For the past few years, it’s been an Easter season custom to pile our family collection of big stuffed bunnies into my VW convertible with Kiko for a photo shoot. It’s a tradition inspired by the Halloween joyrides that my dog enjoys with Slim, our skeleton friend. Naturally, a ride must follow the photo session, or Kiko is crushingly, achingly, disappointed. I wasn’t sure I’d bother with the Bunny/Beetle pics this year. With the persistence of the chilly weather, there was no need to rush. And there was this: in recent months, my elderly Shiba Inu clearly derives increasingly less pleasure from his once-favorite activity, a cruise in the car.

Gone are the days when my little dog would snap out of a deep sleep at the most tentative metallic jingle of keys, when he’d pop up with eager enthusiasm at the question, “Wanna take a ride?” Kiko has, since puppyhood, been too coolly aloof to display marked interest in the things that stir the hearts of most dogs, such as the arrival home of a pack member, a ringing doorbell, or feeding time. But a car ride was something else. It used to spark an excitement that even he couldn’t contain. I loved seeing him bursting with anticipatory joy. What a feeling that this beautiful furry creature was willing to put his complete and wholehearted trust in me! That absolute trust one tends to find only in a dog, or a child. Wherever you go, I’ll go! I don’t care where, just let me go with you!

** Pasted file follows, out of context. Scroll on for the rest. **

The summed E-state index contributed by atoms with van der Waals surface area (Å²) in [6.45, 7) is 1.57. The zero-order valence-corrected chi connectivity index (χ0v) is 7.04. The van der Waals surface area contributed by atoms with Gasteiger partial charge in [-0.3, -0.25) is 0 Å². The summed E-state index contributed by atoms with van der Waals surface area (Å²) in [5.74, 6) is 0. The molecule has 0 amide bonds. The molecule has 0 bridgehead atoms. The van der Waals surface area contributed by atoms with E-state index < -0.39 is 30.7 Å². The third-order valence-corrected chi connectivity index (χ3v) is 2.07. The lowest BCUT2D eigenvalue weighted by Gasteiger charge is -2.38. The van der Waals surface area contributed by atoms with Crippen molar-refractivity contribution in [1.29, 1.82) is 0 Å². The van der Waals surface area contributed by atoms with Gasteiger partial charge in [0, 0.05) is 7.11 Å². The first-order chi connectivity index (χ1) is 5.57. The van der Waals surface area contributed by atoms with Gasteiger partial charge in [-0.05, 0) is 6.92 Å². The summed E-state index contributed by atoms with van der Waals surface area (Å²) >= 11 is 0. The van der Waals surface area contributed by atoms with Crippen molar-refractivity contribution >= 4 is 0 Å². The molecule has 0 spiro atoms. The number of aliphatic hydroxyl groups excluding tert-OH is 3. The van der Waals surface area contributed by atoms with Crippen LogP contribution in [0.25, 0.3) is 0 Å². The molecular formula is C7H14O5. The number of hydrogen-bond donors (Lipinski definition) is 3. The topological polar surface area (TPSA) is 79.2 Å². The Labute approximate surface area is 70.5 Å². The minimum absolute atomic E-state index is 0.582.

As he ages, Kiko is apparently losing that old sense of trust, in me, and in everything in general. I guess this isn’t surprising, because his world isn’t what it used to be. Only through sleep does he appear able to attain a state resembling contentment. Fortunately he sleeps for many hours at a time. At fourteen and eight months, his compact little body must be achy, as he moves slower and with growing stiffness, especially on stairs. It takes more pacing in circles to get comfortable in any of his beds. His eyesight is less clear, his hearing less acute. He has trouble negotiating his way through our house. This doesn’t stop him from wandering tentatively, restlessly, from room to room, as though searching for something he never finds. Doors are particularly problematic: where are they, and on which side do they open? We may find him staring into a corner when indicating a desire to go out.

I still occasionally invite Kiko to ride along with me when I’m going on a quick errand. Sometimes, after several repeated attempts to get his attention, I glimpse a flicker of his former eagerness. He meets my gaze and works his way to his feet. He used to jump with easy confidence into my Beetle and up into the relatively low seat. Now he’s hesitant, uncertain at the prospect of entering the vehicle. He wants to climb in by himself, but he can’t quite remember how. When I attempt to pick him up, he struggles. Kiko used to settle quickly in the seat, facing forward, as though ready to take in the scenery. Or, on sunny days, with the top down, he often curled up, fox-like, rested his head on the center console and soon drifted off to sleep. Now, more and more, he’s anxious. Should he sit, should he stand? No position seems to offer comfort or security.